This morning, a divided panel of the Eighth Circuit held that a Minnesota law regulating greenhouse gas emissions beyond the state’s borders is invalid. This is a welcome result. PLF, joined by NFIB, filed an amicus brief in the case, supporting the challenge, arguing that the Constitution’s Dormant Commerce Clause forbids extraterritorial state laws.
In 2007, Minnesota passed a law regulating emissions from power plants. However, the law did not only apply to Minnesota power plants. Rather, the state decided to extend its hand beyond its borders by regulating emissions from power plants that import electricity into the regional grid. Judge Loken rightly recognized that this isn’t kosher. He explained:
The State argues that “[the statute] merely regulates in an area of traditional state authority.” Without question, Minnesota and other States have long regulated the siting, construction, and operation of electric generating facilities located within their borders. Minnesota “retains broad regulatory authority to protect the health and safety of its citizens and the integrity of its natural resources.” Consistent with that authority, plaintiffs did not challenge, and the
district court did not enjoin, enforcement of [one provision], which prohibits
constructing within Minnesota a new large energy facility that would contribute to statewide carbon dioxide emissions.
But [other provisions] seek to reduce emissions that occur outside Minnesota by prohibiting transactions that originate outside Minnesota. And their practical effect is to control activities taking place wholly outside Minnesota. In determining whether a law has extraterritorial reach, the Supreme Court has instructed us to consider “how the challenged statute may interact with the legitimate regulatory regimes of other States.” Other States in the MISO region have not adopted Minnesota’s policy of increasing the cost of electricity by restricting use of the currently most cost-efficient sources of generating capacity. Yet the challenged statute will impose that policy on neighboring States by preventing MISO members from adding capacity from prohibited sources anywhere in the grid, absent Minnesota regulatory approval or the dismantling of the federally encouraged and approved MISO transmission system.This Minnesota may not do without the approval of Congress.
The opinion gets to the heart of the problem of extraterritorial regulations. If all states can regulate beyond their borders, they could impose overlapping regulatory burdens on out-of-state individuals to whom they are in no way accountable. And they could shield their unpopular and overly burdensome regimes from interstate competition.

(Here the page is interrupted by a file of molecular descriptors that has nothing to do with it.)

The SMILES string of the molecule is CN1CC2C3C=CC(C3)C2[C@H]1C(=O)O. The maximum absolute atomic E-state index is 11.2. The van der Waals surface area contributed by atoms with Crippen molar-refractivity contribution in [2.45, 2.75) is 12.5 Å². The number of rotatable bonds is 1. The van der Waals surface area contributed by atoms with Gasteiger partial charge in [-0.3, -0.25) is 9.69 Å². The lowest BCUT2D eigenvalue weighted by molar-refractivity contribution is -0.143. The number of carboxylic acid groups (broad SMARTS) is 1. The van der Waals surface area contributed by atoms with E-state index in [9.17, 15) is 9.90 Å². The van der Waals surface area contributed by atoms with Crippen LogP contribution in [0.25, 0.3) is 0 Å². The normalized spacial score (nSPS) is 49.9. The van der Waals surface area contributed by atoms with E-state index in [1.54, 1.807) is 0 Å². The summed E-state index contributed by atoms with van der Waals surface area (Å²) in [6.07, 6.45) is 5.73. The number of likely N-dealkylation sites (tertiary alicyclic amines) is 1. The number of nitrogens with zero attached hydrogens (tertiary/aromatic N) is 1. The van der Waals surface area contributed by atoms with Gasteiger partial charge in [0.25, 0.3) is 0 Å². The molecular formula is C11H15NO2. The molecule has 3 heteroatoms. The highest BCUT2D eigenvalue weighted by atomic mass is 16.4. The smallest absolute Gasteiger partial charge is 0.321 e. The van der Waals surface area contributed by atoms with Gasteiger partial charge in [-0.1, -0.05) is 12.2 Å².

Our amicus brief highlighted the numerous ways a contrary ruling would have resulted in abuse:
Unless courts continue to strike down laws that attempt to frustrate intergovernmental competition, states could substantially interfere with the free flow of goods across state boundaries. Suppose, for example, New York—which has a minimum wage higher than the federal standard—became concerned that higher labor costs would cause its citizens and businesses to leave the state. It might pass a law forbidding importation of goods produced elsewhere using labor that is paid less than New York’s minimum wage.
Or suppose that a state legislature that favored a large labor union became concerned that “right to work” states threatened its economy by offering lower costs to industry and consumers. To prevent this competition, could the state ban importation of goods produced in states that do not allow “closed” shop agreements or from businesses that do not have such agreements? …
In each of these hypotheticals, a state’s policy choices might be expected to cause adverse consequences on the state’s own industries and economy. So be it. A state may not address this competitive disadvantage by extending its regulation to commerce occurring beyond its borders. Although states are free to adopt innovative solutions to contested public policy issues, they cannot frustrate their sister-states’ equal ability to experiment nor can they avoid intergovernmental competition. The Dormant Commerce Clause forbids it.
The Eighth Circuit decision potentially sets up a circuit split on the constitutionality of extraterritorial state laws. As regular readers may recall, PLF has asked the Supreme Court of the United States to review contrary decisions in cases challenging California and Colorado‘s emissions regulations. The split makes it far more likely that the Supreme Court will finally take up this issue.